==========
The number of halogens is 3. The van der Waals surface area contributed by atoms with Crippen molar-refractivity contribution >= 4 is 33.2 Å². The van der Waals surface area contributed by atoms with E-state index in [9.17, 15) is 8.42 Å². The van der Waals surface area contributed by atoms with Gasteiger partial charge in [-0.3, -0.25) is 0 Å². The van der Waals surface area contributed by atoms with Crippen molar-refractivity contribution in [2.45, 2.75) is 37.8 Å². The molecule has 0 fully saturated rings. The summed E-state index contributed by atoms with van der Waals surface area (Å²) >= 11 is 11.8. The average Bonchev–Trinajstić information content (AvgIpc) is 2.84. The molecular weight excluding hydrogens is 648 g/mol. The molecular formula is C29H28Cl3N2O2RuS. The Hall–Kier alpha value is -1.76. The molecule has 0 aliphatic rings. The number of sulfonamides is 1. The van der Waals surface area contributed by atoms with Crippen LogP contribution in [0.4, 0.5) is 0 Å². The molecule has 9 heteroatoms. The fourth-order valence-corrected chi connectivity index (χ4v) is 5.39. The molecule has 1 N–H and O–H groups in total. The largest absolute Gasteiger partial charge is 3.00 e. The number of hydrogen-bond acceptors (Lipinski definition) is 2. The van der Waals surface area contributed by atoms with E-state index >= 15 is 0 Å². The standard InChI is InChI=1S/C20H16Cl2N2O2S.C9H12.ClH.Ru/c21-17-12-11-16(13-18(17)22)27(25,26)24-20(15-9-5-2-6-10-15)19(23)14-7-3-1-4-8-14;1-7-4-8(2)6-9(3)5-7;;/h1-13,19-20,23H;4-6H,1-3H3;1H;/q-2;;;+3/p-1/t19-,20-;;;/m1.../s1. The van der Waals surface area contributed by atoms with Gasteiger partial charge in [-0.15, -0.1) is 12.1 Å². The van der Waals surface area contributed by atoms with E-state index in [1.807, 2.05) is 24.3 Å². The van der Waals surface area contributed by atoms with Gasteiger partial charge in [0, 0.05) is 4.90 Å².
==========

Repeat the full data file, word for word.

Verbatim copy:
The number of halogens is 3. The van der Waals surface area contributed by atoms with Crippen molar-refractivity contribution >= 4 is 33.2 Å². The van der Waals surface area contributed by atoms with E-state index in [9.17, 15) is 8.42 Å². The van der Waals surface area contributed by atoms with Gasteiger partial charge in [-0.3, -0.25) is 0 Å². The van der Waals surface area contributed by atoms with Crippen molar-refractivity contribution in [2.45, 2.75) is 37.8 Å². The molecule has 0 fully saturated rings. The summed E-state index contributed by atoms with van der Waals surface area (Å²) >= 11 is 11.8. The average Bonchev–Trinajstić information content (AvgIpc) is 2.84. The molecular weight excluding hydrogens is 648 g/mol. The molecular formula is C29H28Cl3N2O2RuS. The Hall–Kier alpha value is -1.76. The molecule has 0 aliphatic rings. The number of sulfonamides is 1. The van der Waals surface area contributed by atoms with Crippen LogP contribution in [0.4, 0.5) is 0 Å². The molecule has 9 heteroatoms. The fourth-order valence-corrected chi connectivity index (χ4v) is 5.39. The molecule has 1 N–H and O–H groups in total. The largest absolute Gasteiger partial charge is 3.00 e. The number of hydrogen-bond acceptors (Lipinski definition) is 2. The van der Waals surface area contributed by atoms with E-state index >= 15 is 0 Å². The standard InChI is InChI=1S/C20H16Cl2N2O2S.C9H12.ClH.Ru/c21-17-12-11-16(13-18(17)22)27(25,26)24-20(15-9-5-2-6-10-15)19(23)14-7-3-1-4-8-14;1-7-4-8(2)6-9(3)5-7;;/h1-13,19-20,23H;4-6H,1-3H3;1H;/q-2;;;+3/p-1/t19-,20-;;;/m1.../s1. The van der Waals surface area contributed by atoms with Gasteiger partial charge in [-0.15, -0.1) is 12.1 Å². The van der Waals surface area contributed by atoms with E-state index in [1.807, 2.05) is 24.3 Å². The van der Waals surface area contributed by atoms with Gasteiger partial charge in [0, 0.05) is 4.90 Å².